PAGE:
Last week’s report from the Air Accidents Branch of the Department of Transport has raised fresh questions for the oil and gas industry in the North Sea and demonstrated double standards by the trade union Unite.
On 28 December 2016, just as a Sikorsky S92 was approaching the West Franklin Platform, a failure in the tail rotor pitch servo bearing (TRPCS) caused the complete loss of its yaw control while in the air. The pilots managed to achieve a hard landing, fortunately without casualties, but even then it spun a full 180 degrees to the edge of the helipad.
The investigation determined that, “the TRPCS bearing had degraded and failed. As a consequence, the tail rotor pitch change servo was damaged resulting in uncommanded and uncontrolled inputs being made to the tail rotor.” The report confirmed the bearing’s failure was for “an undetermined reason” and poor monitoring of routine maintenance had let the failure go unreported. Had the loss of yaw control happened earlier the report stated, “the helicopter would most likely have made an uncontrolled descent into the North Sea” with its nine passengers and two crew.
Sikorsky has now made engineered design changes and it is continues to fly. This solution follows a similar problem faced by the Airbus Super Puma H225 and 332 Mk2 when their common gearboxes required an engineering upgrade, following fatal accidents that led enquiries by both the Norwegian and UK authorities to identify a metal fatigue failure.
The problem for the oil industry is that while its is able to use the Sikorsky S92 to ferry workers to the platforms the Super Pumas have not yet taken to the air despite being cleared to fly by the Civil Aviation Authorities last July. With only one aircraft type currently available there is a risk that any further accidents involving the Sikorsky S92 will result in it being grounded indefinitely and there being no aircraft to ensure the workforce can change their shifts with the regularity required. Transporting workers to platforms by sea would become a costly and unsafe logistical nightmare.
The oil and gas industry needs the Super Puma to be available to fly again but operators are faced by a belligerent campaign by the trade union Unite that has threatened a strike if the Super Puma is re-introduced. Unite has not raised the same objections to the Sikorsky being back in the air, begging the question, why?
For over a decade the Super Puma was the workhorse of the North Sea in taking employees back and forward to rigs. In 2016, however, the Super Puma was grounded after a crash that cost all thirteen lives off the coast of Norway. This was after a similar crash at Peterhead claimed the lives of all sixteen passengers and crew in 2009. The resulting extensive research employed by Airbus Helicopters established a cog in the commonly used gearbox had sheared.
Airbus responded by introducing a number of improvements designed to address fatigue failure and provide increased reliability. These included replacement by a more resistant type of the part that failed in the gearbox; a significant reduction in its permitted life limit from 4,000 to 1,000 flight hours; and introducing an improved anti-spalling system to detect particles in the gearbox oil, together with a strengthened inspection criteria and equipment allowing a more detailed analysis of particles. Subsequently, both the UK and Norwegian CAAs gave the Super Puma H225 and AS332 Mk2s airworthiness certificates and clearance to return to passenger duties in July last year.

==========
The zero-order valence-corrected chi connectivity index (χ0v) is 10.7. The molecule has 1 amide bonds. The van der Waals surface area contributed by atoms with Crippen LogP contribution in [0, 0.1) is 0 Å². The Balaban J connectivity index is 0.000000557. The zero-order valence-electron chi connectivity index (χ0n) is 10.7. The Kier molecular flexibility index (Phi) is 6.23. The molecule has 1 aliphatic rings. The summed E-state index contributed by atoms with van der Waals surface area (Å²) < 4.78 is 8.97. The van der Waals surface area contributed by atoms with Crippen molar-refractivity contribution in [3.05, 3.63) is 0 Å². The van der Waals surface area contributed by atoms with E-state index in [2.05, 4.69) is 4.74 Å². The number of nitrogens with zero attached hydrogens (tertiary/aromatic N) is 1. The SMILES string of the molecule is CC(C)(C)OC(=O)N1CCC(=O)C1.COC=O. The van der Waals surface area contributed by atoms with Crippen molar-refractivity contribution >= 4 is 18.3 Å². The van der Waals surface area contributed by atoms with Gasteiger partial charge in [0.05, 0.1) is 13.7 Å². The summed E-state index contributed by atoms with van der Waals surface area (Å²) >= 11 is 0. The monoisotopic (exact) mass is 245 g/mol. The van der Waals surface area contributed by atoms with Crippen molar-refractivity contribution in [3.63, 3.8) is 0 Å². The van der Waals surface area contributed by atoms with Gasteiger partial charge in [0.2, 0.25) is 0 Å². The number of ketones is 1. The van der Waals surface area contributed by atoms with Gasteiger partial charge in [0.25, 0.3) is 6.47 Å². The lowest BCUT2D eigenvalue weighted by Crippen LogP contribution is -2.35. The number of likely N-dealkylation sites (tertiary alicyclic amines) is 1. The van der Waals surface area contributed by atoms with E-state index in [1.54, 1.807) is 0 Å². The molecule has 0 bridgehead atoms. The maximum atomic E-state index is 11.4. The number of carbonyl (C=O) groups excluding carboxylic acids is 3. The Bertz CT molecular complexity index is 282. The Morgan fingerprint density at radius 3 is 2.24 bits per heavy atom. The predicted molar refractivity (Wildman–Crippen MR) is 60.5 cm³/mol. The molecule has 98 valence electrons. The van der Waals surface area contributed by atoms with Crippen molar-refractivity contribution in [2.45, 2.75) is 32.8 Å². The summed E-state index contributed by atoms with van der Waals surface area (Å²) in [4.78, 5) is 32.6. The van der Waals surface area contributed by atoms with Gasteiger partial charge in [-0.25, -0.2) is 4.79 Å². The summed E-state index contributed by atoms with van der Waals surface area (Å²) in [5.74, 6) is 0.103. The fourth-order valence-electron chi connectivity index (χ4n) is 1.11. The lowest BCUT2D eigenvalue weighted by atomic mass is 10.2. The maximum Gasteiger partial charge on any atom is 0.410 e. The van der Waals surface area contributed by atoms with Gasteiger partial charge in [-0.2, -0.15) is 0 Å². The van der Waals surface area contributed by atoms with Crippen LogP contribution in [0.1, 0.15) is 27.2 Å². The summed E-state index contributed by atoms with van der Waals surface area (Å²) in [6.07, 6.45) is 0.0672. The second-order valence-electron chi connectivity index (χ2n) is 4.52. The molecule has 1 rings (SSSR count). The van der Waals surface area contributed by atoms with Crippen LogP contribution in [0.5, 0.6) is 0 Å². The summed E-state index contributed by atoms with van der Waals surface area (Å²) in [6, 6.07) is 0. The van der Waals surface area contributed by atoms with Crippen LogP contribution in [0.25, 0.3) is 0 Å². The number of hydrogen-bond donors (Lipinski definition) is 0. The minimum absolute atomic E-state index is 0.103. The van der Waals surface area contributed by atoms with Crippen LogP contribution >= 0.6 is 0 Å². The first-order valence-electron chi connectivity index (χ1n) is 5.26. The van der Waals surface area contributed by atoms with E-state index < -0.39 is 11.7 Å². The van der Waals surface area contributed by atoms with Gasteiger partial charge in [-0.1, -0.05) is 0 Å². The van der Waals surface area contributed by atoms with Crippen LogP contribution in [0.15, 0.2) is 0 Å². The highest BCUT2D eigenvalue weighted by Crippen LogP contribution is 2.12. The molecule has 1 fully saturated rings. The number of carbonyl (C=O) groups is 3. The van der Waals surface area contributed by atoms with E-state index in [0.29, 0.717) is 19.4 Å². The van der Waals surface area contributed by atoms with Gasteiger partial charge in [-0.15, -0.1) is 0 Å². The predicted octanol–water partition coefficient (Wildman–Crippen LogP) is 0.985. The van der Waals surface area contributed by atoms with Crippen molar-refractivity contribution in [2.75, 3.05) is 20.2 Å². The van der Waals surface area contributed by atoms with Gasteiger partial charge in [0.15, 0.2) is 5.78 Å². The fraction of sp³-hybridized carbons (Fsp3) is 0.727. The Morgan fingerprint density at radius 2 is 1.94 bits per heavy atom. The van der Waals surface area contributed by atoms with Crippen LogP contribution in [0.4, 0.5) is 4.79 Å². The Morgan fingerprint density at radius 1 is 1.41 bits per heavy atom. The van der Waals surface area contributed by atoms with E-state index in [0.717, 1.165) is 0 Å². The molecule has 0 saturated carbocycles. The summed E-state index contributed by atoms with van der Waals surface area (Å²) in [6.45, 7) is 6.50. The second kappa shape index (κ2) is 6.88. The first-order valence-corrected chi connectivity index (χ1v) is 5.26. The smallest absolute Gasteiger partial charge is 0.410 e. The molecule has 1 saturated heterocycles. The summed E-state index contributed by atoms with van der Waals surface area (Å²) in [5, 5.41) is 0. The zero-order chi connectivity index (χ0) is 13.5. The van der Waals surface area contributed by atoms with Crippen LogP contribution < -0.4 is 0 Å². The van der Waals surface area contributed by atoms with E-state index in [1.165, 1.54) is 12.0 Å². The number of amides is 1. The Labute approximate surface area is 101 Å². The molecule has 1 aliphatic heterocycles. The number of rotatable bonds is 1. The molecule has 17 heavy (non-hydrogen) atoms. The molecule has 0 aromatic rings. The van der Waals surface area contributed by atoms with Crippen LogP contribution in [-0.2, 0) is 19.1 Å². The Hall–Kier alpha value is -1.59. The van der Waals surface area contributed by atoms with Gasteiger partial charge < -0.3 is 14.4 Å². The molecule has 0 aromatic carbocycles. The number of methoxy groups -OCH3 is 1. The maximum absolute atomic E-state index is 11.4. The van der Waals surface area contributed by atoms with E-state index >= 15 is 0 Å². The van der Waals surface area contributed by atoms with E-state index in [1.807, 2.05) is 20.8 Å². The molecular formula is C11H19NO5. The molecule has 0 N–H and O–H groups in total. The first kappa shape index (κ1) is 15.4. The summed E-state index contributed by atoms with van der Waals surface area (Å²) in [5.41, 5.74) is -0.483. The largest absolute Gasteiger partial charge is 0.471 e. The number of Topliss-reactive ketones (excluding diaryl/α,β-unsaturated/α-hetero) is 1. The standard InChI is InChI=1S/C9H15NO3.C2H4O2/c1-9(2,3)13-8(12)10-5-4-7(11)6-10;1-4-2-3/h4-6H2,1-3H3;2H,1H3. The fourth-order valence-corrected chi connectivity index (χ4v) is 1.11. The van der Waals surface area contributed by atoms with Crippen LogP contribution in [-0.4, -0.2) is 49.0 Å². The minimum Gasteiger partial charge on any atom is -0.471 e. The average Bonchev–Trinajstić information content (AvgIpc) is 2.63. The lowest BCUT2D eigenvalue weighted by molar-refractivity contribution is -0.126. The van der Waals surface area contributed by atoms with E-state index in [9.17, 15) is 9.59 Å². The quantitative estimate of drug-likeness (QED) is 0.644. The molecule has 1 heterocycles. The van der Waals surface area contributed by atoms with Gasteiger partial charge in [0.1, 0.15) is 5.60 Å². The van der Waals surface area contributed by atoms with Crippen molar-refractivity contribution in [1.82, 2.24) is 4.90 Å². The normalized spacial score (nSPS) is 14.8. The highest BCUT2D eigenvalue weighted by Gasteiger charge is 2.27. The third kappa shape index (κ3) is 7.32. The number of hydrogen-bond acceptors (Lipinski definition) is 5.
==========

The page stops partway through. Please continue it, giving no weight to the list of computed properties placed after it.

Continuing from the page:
These vital improvements are being introduced to each aircraft so they can come back into service – but despite a UK Civil Aviation airworthiness certificate being issued Unite has decided it knows better than the aviation experts. By comparison the Sikorsky S92, which has not been without its problems elsewhere – with various groundings internationally following accidents, some fatal – has not received the same opposition.
If the precautionary principle was to be followed both aircraft would not be flying, but they both have airworthiness certificates so why should Unite choose one aircraft over the other after the S92’s accident?
Unite’s position is as extreme as it is isolated, with other Norwegian and British unions, such as RMT, accepting the civil aviation authorities should determine airworthiness and safety – not a union official. With less than 10% of the offshore workforce unionised Unite is putting the jobs of other union members and the other 90% of workers at risk by seeking to block use of the Super Puma. The attitude of Unite is at odds with creating and sustaining jobs for its members. While safety must be paramount, the aircraft has now been cleared for flight by the experts in aviation safety.
Worldwide some 157 H225 and AS332 Super Pumas continue to fly, used by countries from France to Brazil, US to Saudi, Japan and China. German Chancellor Angela Merkel uses a Super Puma in her personal flight and fifty new Super Pumas were sold by Airbus last year. Only in the UK do 24 Super Pumas wait to re-enter passenger service despite the changes to their equipment and servicing.
Notably the Super Puma pilots, who fly in the aircraft more often than anyone, wish to take to the air. Everyone – the crews, passengers, operators, and employers are now being held to ransom by one union as if it knows better than anyone and speaks for everyone.
With the Air Accident Branch report into the failure of the Sikorsky S92 tail rotor servo bearing now public it is time for Unite to recognise both it and the Super Puma are fit to fly and should now join with others across industry in restoring the confidence of everyone who needs to fly in both of them.